Ekaterini Plessou-Crummer, the first female Greek immigrant to Australia in the mid-1800s, has an incredible personal story that is filled with encounters with historical figures of the Greek War of Independence.
Plessou was born in a small village in Thesprotia in 1810. Her father, Giorgos, was a merchant from Serres in the northwest part of Greece. Due to his profession, he used to travel a great deal, leaving his then fourteen-year-old wife, Vasiliki, alone with their two infants.
Vasiliki’s children were Ekaterini and Kostoulas. Raising them practically alone and being of extraordinary beauty made Vasiliki the target of unwanted attention. Spotted by Ahmet Muhtar, the son of the legendary Ottoman Ali Pasha of Ioannina, who fell in love with her, she soon ended up in his harem.
Muhtar was so taken by her, that he even threatened to kill her husband Giorgos should he attempt to approach his wife ever again. Her daughter, Ekaterini, also grew into a beautiful girl, and soon, Muhtar began pursuing her, as well.
In order to save her from Muhtar’s reach, Vasiliki rushed Ekaterini into an engagement with Ali Pasha’s doctor, Ioannis Kolettis. Kolettis was to be one of liberated Greece’s future prime ministers.
Ekaterini Plessou in the middle of the Greek Revolutionary War
The engagement was short-lived, however, because after the murder of Ali Pasha and his son in 1822, Ekaterini found her way to Messolonghi. There, she met another legendary figure, the poet, philhellene, and revolutionary Lord Byron.
She became friendly with the Lord and is rumored to be the last person who saw him alive. After the historical, bloody Messolonghi evacuation of 1826 (a key moment in the Greek War of Independence), Ekaterini wandered around for some time until she found herself on the island of Kalymnos.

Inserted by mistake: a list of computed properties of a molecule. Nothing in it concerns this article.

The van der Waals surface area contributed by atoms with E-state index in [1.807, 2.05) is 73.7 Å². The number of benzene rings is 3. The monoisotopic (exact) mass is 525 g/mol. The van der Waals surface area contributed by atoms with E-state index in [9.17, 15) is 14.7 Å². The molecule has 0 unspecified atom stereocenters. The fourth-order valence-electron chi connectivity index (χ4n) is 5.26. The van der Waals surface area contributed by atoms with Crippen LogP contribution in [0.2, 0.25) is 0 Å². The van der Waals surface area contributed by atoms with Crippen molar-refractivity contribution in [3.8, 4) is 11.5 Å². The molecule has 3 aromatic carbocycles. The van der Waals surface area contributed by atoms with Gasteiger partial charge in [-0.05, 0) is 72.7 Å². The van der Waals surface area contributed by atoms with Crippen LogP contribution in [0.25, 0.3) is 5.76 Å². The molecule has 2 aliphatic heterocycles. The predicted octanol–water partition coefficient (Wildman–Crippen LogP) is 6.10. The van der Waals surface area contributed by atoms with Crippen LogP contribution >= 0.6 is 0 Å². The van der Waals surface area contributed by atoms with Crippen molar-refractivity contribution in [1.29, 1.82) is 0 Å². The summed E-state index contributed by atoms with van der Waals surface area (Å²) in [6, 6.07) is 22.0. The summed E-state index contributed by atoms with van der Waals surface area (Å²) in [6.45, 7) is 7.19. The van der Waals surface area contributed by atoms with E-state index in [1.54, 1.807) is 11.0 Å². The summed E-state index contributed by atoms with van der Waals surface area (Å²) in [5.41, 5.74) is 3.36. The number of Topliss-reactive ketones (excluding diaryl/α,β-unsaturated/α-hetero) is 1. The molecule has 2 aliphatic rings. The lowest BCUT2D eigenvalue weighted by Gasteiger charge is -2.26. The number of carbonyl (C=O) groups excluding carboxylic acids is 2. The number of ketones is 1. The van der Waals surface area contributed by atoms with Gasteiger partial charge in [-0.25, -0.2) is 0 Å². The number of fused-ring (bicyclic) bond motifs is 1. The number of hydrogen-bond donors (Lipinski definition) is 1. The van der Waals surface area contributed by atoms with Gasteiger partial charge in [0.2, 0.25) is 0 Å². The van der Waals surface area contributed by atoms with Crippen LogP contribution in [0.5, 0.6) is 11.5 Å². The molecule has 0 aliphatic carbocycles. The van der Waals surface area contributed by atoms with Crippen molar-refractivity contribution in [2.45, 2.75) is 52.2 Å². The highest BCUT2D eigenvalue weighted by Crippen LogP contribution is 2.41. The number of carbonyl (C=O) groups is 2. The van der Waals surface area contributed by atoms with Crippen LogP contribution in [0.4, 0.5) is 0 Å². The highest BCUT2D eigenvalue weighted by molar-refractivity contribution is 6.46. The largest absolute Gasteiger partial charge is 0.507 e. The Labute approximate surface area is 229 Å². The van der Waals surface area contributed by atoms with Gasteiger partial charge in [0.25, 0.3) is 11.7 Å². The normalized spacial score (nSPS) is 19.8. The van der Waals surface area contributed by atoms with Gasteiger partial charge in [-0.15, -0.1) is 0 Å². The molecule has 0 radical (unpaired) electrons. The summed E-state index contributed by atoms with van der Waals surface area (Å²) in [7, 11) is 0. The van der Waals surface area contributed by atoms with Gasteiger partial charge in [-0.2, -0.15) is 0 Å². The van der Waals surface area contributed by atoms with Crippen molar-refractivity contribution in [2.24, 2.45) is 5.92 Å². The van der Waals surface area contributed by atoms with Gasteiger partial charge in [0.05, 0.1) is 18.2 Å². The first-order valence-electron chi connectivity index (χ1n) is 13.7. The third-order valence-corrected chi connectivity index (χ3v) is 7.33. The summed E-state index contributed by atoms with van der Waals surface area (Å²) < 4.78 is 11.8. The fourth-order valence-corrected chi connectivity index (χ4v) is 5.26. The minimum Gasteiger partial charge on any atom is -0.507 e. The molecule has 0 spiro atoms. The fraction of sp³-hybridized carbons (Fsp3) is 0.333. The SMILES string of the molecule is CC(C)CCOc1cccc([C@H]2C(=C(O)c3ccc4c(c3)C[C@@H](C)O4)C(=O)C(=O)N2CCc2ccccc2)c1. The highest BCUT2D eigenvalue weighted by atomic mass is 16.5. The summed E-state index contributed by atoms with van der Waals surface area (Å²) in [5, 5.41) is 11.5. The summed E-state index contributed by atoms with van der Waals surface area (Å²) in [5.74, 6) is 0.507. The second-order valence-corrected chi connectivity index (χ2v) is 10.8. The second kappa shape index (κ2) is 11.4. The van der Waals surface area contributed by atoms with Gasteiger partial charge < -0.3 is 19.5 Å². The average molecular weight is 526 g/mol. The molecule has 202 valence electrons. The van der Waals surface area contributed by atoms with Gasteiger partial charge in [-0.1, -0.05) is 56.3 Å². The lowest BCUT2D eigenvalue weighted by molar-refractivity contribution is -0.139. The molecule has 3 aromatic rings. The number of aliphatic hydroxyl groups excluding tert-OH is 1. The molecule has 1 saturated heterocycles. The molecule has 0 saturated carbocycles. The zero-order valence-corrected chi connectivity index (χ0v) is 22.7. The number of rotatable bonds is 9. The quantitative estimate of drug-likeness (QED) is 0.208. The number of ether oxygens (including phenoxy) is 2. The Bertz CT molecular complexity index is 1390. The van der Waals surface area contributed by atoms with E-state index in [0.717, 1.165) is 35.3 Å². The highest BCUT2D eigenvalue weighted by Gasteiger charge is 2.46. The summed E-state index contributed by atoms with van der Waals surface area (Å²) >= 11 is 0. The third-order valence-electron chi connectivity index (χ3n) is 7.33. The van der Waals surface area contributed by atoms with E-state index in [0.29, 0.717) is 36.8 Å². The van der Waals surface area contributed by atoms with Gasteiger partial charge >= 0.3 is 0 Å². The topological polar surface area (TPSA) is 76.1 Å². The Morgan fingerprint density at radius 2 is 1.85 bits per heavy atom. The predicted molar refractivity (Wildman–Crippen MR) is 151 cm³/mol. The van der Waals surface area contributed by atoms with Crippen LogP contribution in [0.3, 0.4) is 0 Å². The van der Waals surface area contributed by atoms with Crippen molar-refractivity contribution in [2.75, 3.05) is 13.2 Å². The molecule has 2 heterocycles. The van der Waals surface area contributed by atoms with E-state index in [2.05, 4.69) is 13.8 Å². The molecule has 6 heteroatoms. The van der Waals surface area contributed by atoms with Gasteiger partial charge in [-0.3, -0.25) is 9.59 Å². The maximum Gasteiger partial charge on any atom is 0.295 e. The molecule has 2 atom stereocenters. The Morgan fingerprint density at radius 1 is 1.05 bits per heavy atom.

There, in 1827, she met, fell in love with, and married James Henry Crummer, the commander of the British garrison at the time. Crummer was a veteran of the Napoleonic Wars, having fought in the Battle of Waterloo against the French.
Since he was an officer, he came to be posted to various places around the world, eventually receiving orders to go to Australia. On September 28, 1835, James Henry and Ekaterini arrived in Sydney on a boat which was carrying three hundred convicts from Britain who were being transported to Australia. They settled in Newcastle.
The first female Greek immigrant in Australia
Thus, Ekaterini became the first Greek woman ever to live Down Under. The immigrant couple had their sixth child after their arrival in Australia. They had eleven children altogether, but only six of them survived infancy. Of those, only her son Robert had a family, continuing the Plessou lineage to this day.
Ekaterini Plessou lived a quiet life of little means in Australia. Her family owned a small farmstead, and their only income was her husband’s salary. When James Henry died in 1864, Ekaterini moved to Sydney with her son Henry.
The two of them lived together until Ekaterini’s death on August 8, 1907 at the approximate age of 98. Australia would eventually go on to host the largest population of Greeks outside the motherland after subsequent immigrations.